One unique consideration is the material transfer of body tissues from Africa for special tests. Performing these tests locally or at least regionally gives greater African ownership of studies. Lack of funding, expertise, and appropriate infrastructure to establish appropriate laboratories are current limitations. This needs to be combated by strengthening national health laboratory systems.
6. Require local authorship and dissemination
Africans are currently under-represented in writing up collaborative work for publication. Collaborative publications need principal investigators from HIC and African partner institutions who were involved in the design, conduct, analysis and manuscript writing of each individual project. Active engagement by local collaborators also encourages local ownership of projects, ideas and publications. Experienced high-income country researchers can encourage African co-investigators to present at international conferences, which often offer scholarships to fund travel expenses and therefore can encourage responsibility, accountability and ownership among local collaborators.
Additionally, local dissemination of results can be encouraged through presentations at national medical societies and institutional departmental meetings which would help a wider local audience to benefit from research methodology and results and increase opportunity to advocate for policy changes.
7. Embed training in partnerships
An exciting model of a global health partnership is the Human Resources for Health Program in Rwanda. Established in 2012, it twins 16 US institutions with the Rwandan Ministry of Health and its various medical institutions to improve the quantity and quality of health professionals.
The programme will run for seven years and pairs US physicians and other health care professionals with Rwandan colleagues to transfer clinical, teaching, and research skills. Each US faculty remains in Rwanda for at least one year, allowing time for trust to build with their Rwandan counterparts.
This relationship will hopefully be more successful in developing local research capacity and equitable research collaborations compared to previous models of visiting professorships of a few days or weeks. Skills such as how to set a local research agenda and coordinate other HIC international collaborators will be taught. Pitfalls such as token authorship will be avoided as increased data analysis and write-up capacity are developed.
These seven suggestions are some of the ways of ensuring that Africa’s research collaborations become more equitable. African countries must take control of their research agendas and coordinate collaborations with high-income country partners. Otherwise, African countries risk repeating history and becoming victims of ‘scientific colonialism’.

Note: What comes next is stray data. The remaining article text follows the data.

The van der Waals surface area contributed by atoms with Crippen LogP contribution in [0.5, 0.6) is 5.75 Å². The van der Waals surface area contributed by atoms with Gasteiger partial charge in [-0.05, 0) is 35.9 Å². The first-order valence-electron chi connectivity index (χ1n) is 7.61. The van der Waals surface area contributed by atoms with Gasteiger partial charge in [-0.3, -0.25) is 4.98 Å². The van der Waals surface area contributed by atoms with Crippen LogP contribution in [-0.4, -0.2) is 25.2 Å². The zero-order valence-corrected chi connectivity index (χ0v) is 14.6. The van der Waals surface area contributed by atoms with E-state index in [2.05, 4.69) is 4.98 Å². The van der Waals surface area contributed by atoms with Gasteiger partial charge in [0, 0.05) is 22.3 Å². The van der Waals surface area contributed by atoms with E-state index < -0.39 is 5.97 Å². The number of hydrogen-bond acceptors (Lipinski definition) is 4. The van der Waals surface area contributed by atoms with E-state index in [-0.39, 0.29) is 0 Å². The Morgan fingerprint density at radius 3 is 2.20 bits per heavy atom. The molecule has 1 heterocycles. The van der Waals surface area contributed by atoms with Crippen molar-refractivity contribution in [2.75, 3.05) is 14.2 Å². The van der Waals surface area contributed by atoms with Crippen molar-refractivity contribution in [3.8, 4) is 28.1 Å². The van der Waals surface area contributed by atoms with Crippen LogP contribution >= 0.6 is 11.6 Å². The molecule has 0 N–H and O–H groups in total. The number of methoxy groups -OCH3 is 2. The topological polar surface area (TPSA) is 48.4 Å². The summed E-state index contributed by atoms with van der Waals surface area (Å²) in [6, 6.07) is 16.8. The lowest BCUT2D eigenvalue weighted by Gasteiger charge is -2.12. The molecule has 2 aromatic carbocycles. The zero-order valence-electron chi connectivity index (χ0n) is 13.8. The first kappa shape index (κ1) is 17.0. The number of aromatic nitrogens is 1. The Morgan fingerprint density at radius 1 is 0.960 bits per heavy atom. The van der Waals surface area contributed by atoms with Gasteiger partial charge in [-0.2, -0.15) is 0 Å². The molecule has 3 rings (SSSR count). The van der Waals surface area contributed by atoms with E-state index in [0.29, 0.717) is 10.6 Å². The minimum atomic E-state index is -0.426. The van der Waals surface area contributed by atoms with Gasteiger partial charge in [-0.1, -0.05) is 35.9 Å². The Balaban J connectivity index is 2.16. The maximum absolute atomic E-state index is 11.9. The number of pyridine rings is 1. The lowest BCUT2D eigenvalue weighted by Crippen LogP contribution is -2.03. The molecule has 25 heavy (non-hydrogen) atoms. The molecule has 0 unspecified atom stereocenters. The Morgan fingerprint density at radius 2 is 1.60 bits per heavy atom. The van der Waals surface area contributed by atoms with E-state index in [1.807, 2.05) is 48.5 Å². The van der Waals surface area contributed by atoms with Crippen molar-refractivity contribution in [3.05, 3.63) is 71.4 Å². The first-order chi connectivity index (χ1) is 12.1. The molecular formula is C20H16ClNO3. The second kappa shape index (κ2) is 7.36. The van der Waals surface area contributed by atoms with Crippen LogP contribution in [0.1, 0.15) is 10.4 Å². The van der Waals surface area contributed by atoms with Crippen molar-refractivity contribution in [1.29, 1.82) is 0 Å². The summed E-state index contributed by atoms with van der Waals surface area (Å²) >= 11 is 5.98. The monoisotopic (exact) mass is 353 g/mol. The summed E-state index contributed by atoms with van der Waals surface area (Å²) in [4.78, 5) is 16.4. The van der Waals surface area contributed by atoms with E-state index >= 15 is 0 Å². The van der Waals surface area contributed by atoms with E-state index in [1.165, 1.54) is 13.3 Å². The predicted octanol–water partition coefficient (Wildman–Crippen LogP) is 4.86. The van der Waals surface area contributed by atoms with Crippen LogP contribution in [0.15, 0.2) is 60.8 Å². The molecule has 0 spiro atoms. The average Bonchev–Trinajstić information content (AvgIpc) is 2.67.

Kathryn Chu is with the Center for Surgery and Public Health, Brigham, and Women's Hospital at Harvard Medical School in Boston, Massachusetts, US. Sudha Jayaraman is with the Virginia Commonwealth University Medical Center in Richmond, Virginia, US. Patrick Kyamanywa and Georges Ntakiyiruta are with the University of Rwanda’s School of Medicine.
This article is based on Building Research Capacity in Africa: Equity and Global Health Collaborations, published in PLOS Medicine on 11 March.
This is an interesting article that discusses research capacity building with a focus on collaborations between those in high-income and those in LMICs. It would be useful to discuss how this can be taken further to encourage African led research. Please feel free to add to this discussion.
I whole heartedly agree with their 7 steps for building more equitable research programmes. However, most of these points have been widely recognised for at least the last 15 years; the difficulty has been successfully achieving these admirable goals. I would suggest the discussion must therefore move beyond opinion and experience based literature on what is needed, towards in depth research and evidence based analysis. For instance, point number 1, build local capacity, seems an obvious and sensible goal, but it is fraught with problems and has been difficult to achieve, especially on a replicable scale. Understanding local context is hugely important in any endeavour, and particularly research system strengthening. Therefore making broad statements over what is required to build equitable partnerships in all resource constrained settings may not be particularly helpful. Furthermore, there needs to be consideration over who should build such capacity. This article seems to suggest much of the driving force to build equitable partnerships and build local capacity is, or should be, external. Yet if development is externally driven, surely this will perpetuate the current inequity? I would suggest that these sorts of issue need to be addressed with the same degree of rigour and consideration that we would expect from a clinical study. Only then will results be reliable and detailed enough to be useful.